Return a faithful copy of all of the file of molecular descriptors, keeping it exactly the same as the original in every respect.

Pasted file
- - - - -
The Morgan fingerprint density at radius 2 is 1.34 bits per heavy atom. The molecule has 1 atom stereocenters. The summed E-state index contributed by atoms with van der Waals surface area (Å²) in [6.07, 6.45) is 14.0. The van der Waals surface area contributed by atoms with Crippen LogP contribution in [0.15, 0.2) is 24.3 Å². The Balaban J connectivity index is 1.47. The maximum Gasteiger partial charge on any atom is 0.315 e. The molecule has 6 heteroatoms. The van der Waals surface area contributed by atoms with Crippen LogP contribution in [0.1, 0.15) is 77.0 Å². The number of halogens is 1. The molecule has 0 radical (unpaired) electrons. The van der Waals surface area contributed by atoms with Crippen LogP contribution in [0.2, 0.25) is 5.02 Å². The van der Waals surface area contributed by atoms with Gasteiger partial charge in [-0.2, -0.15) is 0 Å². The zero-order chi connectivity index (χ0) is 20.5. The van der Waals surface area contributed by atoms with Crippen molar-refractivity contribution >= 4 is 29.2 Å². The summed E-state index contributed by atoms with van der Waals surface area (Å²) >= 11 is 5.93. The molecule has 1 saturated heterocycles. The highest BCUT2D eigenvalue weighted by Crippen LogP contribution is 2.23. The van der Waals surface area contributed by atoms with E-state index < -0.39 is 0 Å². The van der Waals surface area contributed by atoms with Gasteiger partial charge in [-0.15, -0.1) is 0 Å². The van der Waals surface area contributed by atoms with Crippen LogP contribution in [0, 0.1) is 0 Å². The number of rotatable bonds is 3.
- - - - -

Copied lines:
The Morgan fingerprint density at radius 2 is 1.34 bits per heavy atom. The molecule has 1 atom stereocenters. The summed E-state index contributed by atoms with van der Waals surface area (Å²) in [6.07, 6.45) is 14.0. The van der Waals surface area contributed by atoms with Crippen LogP contribution in [0.15, 0.2) is 24.3 Å². The Balaban J connectivity index is 1.47. The maximum Gasteiger partial charge on any atom is 0.315 e. The molecule has 6 heteroatoms. The van der Waals surface area contributed by atoms with Crippen LogP contribution in [0.1, 0.15) is 77.0 Å². The number of halogens is 1. The molecule has 0 radical (unpaired) electrons. The van der Waals surface area contributed by atoms with Crippen LogP contribution in [0.2, 0.25) is 5.02 Å². The van der Waals surface area contributed by atoms with Gasteiger partial charge in [-0.2, -0.15) is 0 Å². The zero-order chi connectivity index (χ0) is 20.5. The van der Waals surface area contributed by atoms with Crippen molar-refractivity contribution >= 4 is 29.2 Å². The summed E-state index contributed by atoms with van der Waals surface area (Å²) >= 11 is 5.93. The molecule has 1 saturated heterocycles. The highest BCUT2D eigenvalue weighted by Crippen LogP contribution is 2.23. The van der Waals surface area contributed by atoms with E-state index < -0.39 is 0 Å². The van der Waals surface area contributed by atoms with Gasteiger partial charge in [-0.15, -0.1) is 0 Å². The van der Waals surface area contributed by atoms with Crippen LogP contribution in [0, 0.1) is 0 Å². The number of rotatable bonds is 3.